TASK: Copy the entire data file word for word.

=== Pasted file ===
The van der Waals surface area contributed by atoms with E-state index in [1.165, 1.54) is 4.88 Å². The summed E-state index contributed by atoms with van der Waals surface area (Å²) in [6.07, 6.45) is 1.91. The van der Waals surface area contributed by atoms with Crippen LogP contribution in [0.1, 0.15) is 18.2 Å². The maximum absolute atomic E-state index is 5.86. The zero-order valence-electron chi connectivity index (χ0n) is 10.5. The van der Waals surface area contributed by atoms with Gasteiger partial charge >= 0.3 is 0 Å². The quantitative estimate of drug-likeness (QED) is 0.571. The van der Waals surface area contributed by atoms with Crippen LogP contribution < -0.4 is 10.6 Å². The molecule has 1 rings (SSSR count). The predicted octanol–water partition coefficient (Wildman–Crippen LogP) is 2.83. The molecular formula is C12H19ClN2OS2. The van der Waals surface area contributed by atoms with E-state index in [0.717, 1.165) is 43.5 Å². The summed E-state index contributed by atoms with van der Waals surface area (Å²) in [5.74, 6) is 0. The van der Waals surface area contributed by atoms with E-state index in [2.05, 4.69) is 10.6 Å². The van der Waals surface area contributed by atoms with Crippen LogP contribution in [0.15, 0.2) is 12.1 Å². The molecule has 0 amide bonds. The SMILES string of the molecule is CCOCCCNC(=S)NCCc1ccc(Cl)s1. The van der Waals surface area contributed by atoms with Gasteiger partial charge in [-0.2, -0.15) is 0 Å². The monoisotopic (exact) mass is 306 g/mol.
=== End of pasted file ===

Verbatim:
The van der Waals surface area contributed by atoms with E-state index in [1.165, 1.54) is 4.88 Å². The summed E-state index contributed by atoms with van der Waals surface area (Å²) in [6.07, 6.45) is 1.91. The van der Waals surface area contributed by atoms with Crippen LogP contribution in [0.1, 0.15) is 18.2 Å². The maximum absolute atomic E-state index is 5.86. The zero-order valence-electron chi connectivity index (χ0n) is 10.5. The van der Waals surface area contributed by atoms with Gasteiger partial charge >= 0.3 is 0 Å². The quantitative estimate of drug-likeness (QED) is 0.571. The van der Waals surface area contributed by atoms with Crippen LogP contribution < -0.4 is 10.6 Å². The molecule has 1 rings (SSSR count). The predicted octanol–water partition coefficient (Wildman–Crippen LogP) is 2.83. The molecular formula is C12H19ClN2OS2. The van der Waals surface area contributed by atoms with E-state index in [0.717, 1.165) is 43.5 Å². The summed E-state index contributed by atoms with van der Waals surface area (Å²) in [5.74, 6) is 0. The van der Waals surface area contributed by atoms with E-state index in [2.05, 4.69) is 10.6 Å². The van der Waals surface area contributed by atoms with Crippen LogP contribution in [0.15, 0.2) is 12.1 Å². The molecule has 0 amide bonds. The SMILES string of the molecule is CCOCCCNC(=S)NCCc1ccc(Cl)s1. The van der Waals surface area contributed by atoms with Gasteiger partial charge in [-0.2, -0.15) is 0 Å². The monoisotopic (exact) mass is 306 g/mol.